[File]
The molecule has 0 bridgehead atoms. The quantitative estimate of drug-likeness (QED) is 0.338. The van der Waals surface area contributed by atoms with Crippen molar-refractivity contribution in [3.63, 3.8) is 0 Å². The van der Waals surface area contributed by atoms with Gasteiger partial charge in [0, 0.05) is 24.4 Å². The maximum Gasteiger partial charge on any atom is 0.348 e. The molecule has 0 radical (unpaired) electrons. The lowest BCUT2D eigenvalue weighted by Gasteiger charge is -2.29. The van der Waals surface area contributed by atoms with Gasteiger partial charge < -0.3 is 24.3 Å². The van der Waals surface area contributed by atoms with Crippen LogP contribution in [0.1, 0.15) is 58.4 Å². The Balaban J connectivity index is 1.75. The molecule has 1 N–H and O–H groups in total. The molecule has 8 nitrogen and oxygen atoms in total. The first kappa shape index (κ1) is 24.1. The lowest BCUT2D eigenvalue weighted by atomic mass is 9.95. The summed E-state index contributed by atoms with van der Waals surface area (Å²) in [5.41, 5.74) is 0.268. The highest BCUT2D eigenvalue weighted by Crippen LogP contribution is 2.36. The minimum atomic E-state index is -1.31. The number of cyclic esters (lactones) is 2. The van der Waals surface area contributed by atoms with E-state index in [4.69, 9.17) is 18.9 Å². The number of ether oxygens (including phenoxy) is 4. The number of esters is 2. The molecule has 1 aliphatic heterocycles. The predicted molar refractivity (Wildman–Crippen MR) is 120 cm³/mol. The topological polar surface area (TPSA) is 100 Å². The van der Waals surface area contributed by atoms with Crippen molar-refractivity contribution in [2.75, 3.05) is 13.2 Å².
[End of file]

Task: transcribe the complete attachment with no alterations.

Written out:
The molecule has 0 bridgehead atoms. The quantitative estimate of drug-likeness (QED) is 0.338. The van der Waals surface area contributed by atoms with Crippen molar-refractivity contribution in [3.63, 3.8) is 0 Å². The van der Waals surface area contributed by atoms with Gasteiger partial charge in [0, 0.05) is 24.4 Å². The maximum Gasteiger partial charge on any atom is 0.348 e. The molecule has 0 radical (unpaired) electrons. The lowest BCUT2D eigenvalue weighted by Gasteiger charge is -2.29. The van der Waals surface area contributed by atoms with Gasteiger partial charge < -0.3 is 24.3 Å². The van der Waals surface area contributed by atoms with Crippen LogP contribution in [0.1, 0.15) is 58.4 Å². The Balaban J connectivity index is 1.75. The molecule has 1 N–H and O–H groups in total. The molecule has 8 nitrogen and oxygen atoms in total. The first kappa shape index (κ1) is 24.1. The lowest BCUT2D eigenvalue weighted by atomic mass is 9.95. The summed E-state index contributed by atoms with van der Waals surface area (Å²) in [5.41, 5.74) is 0.268. The highest BCUT2D eigenvalue weighted by Crippen LogP contribution is 2.36. The minimum atomic E-state index is -1.31. The number of cyclic esters (lactones) is 2. The van der Waals surface area contributed by atoms with E-state index in [4.69, 9.17) is 18.9 Å². The number of ether oxygens (including phenoxy) is 4. The number of esters is 2. The molecule has 1 aliphatic heterocycles. The predicted molar refractivity (Wildman–Crippen MR) is 120 cm³/mol. The topological polar surface area (TPSA) is 100 Å². The van der Waals surface area contributed by atoms with Crippen molar-refractivity contribution in [2.75, 3.05) is 13.2 Å².